No one likes to be audited. In most cases, there is little that a business can do at the outset of an audit to avoid licensing exposure, if that business has historically inadequate software asset management processes. However, there are steps that all audited companies usually can take – regardless of which publisher is conducting the audit – to help contain the risks and introduce a little predictability into the audit process.

  1. Confirm you really need to participate. Different software publishers have different flavors of license reviews, and not all of those flavors require cooperation by licensees. Microsoft is the best example. Many companies licensing Microsoft products receive proposals to participate in Microsoft-funded Software Asset Management (“SAM”) engagements with third-party reviewers to confirm their current license positions. Invitations to participate in SAM engagements can be very insistent and facially may even appear to be audit notifications. However, SAM engagements typically are optional exercises in which a company has no contractual obligation to participate.Unless a company receives a letter referencing a licensor’s audit rights and identifying the agreements to be audited, that company should be hesitant to move forward with any license review. Even though an engagement may be optional, the risks are not. For example, Microsoft typically will treat any licensing shortfalls in a SAM engagement as the basis for a required license purchase, with the only things missing from a real audit being the pricing penalties and the requirement to pay for the audit (in the event of material non-compliance).
  2. Verify the audit scope…or not. Pay close attention to the audit-notice letter. To which legal entity is the letter addressed? Does the letter indicate that legal affiliates are to be included in the review? Does it define a geographic audit scope? Does it identify certain license agreements or certain products to be audited and not others? Does it define a relevant product-usage time period to be incorporated in the review? If the answer to any of the above questions is “No,” then the company should work closely with legal counsel to confirm its audit-related obligations and to make a decision regarding whether it makes sense to confirm any or all of those points in writing before proceeding with the review. In some cases, it may be very important to explicitly define the scope of the audit. In others, it may make more sense to not volunteer information that may not be common knowledge, especially where the audit notice letter or the license agreement is ambiguous. However, in all cases, it is important to ask these questions internally in order to ensure that all team members know what information they should and should not be sharing with the auditors.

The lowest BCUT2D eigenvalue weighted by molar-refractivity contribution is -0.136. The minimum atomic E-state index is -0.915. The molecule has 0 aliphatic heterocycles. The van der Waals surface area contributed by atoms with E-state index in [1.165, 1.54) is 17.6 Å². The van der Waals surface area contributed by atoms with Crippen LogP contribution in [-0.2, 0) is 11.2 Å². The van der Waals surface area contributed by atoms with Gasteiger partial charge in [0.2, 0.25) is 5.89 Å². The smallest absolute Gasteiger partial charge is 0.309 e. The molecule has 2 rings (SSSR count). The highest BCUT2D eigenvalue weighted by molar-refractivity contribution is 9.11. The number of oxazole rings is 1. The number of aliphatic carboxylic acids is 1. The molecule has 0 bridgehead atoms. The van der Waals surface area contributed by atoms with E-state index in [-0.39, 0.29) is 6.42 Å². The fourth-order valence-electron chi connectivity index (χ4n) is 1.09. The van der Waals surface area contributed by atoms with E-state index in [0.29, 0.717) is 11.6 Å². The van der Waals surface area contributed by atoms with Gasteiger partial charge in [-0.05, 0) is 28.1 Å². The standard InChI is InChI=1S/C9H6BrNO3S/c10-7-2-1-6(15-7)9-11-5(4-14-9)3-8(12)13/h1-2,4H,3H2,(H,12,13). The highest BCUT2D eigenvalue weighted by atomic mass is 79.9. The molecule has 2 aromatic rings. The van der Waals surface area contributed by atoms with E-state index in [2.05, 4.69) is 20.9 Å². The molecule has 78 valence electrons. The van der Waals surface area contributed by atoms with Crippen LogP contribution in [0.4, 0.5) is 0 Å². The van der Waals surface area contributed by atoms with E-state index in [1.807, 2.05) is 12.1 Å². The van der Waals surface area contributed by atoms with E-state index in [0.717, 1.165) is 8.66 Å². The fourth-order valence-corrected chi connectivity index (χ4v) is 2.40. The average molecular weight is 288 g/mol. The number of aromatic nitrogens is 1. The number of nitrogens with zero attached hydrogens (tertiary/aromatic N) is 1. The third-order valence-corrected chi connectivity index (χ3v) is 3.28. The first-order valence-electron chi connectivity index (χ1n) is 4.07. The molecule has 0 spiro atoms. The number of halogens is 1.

3. Memorialize the right to review. Many enterprise-level software audits are conducted by third-party reviewers, typically large accounting firms such as Deloitte, KPMG or PwC. It is always critical to ensure that an appropriate non-disclosure agreement is negotiated and signed before giving any third party access to information that it otherwise may have no right to receive. However, equally critical in software-audit cases is confirmation that the audited company will have a reasonable opportunity to review any draft findings in order to ensure not only that they contain no prohibited confidential information, but also to ensure that the findings are accurate and consistent with applicable licensing obligations. Many auditors may be hesitant to make broad prior-review commitments in an NDA, but audited businesses should do their best to confirm at least some kind of review period in writing. While the accounting firms typically do share and invite feedback regarding draft findings reports as a matter of practice, you do not want to be caught in the position of being unpleasantly surprised in the event that those practices change.